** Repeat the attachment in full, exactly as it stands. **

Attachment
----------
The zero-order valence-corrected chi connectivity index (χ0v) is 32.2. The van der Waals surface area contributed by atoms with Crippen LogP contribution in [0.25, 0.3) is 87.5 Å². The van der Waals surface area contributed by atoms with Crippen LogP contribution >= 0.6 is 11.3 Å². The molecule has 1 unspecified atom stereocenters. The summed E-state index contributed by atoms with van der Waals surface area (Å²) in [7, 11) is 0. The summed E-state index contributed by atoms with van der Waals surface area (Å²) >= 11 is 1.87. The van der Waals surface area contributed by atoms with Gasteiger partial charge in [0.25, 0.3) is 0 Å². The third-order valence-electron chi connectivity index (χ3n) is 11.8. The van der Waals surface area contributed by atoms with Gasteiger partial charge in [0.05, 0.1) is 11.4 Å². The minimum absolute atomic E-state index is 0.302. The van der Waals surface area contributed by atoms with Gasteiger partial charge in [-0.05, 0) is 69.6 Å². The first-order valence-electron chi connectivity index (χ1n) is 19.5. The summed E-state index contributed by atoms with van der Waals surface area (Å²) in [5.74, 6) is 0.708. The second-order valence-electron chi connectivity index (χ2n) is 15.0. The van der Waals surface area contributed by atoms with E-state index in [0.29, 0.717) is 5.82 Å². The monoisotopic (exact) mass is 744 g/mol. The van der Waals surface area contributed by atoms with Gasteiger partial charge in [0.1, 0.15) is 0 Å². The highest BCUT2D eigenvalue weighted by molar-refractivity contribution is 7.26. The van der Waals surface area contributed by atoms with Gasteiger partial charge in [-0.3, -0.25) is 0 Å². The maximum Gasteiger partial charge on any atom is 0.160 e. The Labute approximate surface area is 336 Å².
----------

The zero-order valence-corrected chi connectivity index (χ0v) is 32.2. The van der Waals surface area contributed by atoms with Crippen LogP contribution in [0.25, 0.3) is 87.5 Å². The van der Waals surface area contributed by atoms with Crippen LogP contribution >= 0.6 is 11.3 Å². The molecule has 1 unspecified atom stereocenters. The summed E-state index contributed by atoms with van der Waals surface area (Å²) in [7, 11) is 0. The summed E-state index contributed by atoms with van der Waals surface area (Å²) >= 11 is 1.87. The van der Waals surface area contributed by atoms with Gasteiger partial charge in [0.25, 0.3) is 0 Å². The third-order valence-electron chi connectivity index (χ3n) is 11.8. The van der Waals surface area contributed by atoms with Gasteiger partial charge in [0.05, 0.1) is 11.4 Å². The minimum absolute atomic E-state index is 0.302. The van der Waals surface area contributed by atoms with Gasteiger partial charge in [-0.05, 0) is 69.6 Å². The first-order valence-electron chi connectivity index (χ1n) is 19.5. The summed E-state index contributed by atoms with van der Waals surface area (Å²) in [5.74, 6) is 0.708. The second-order valence-electron chi connectivity index (χ2n) is 15.0. The van der Waals surface area contributed by atoms with E-state index in [0.29, 0.717) is 5.82 Å². The monoisotopic (exact) mass is 744 g/mol. The van der Waals surface area contributed by atoms with Gasteiger partial charge in [0.1, 0.15) is 0 Å². The highest BCUT2D eigenvalue weighted by molar-refractivity contribution is 7.26. The van der Waals surface area contributed by atoms with Gasteiger partial charge in [-0.3, -0.25) is 0 Å². The maximum Gasteiger partial charge on any atom is 0.160 e. The Labute approximate surface area is 336 Å².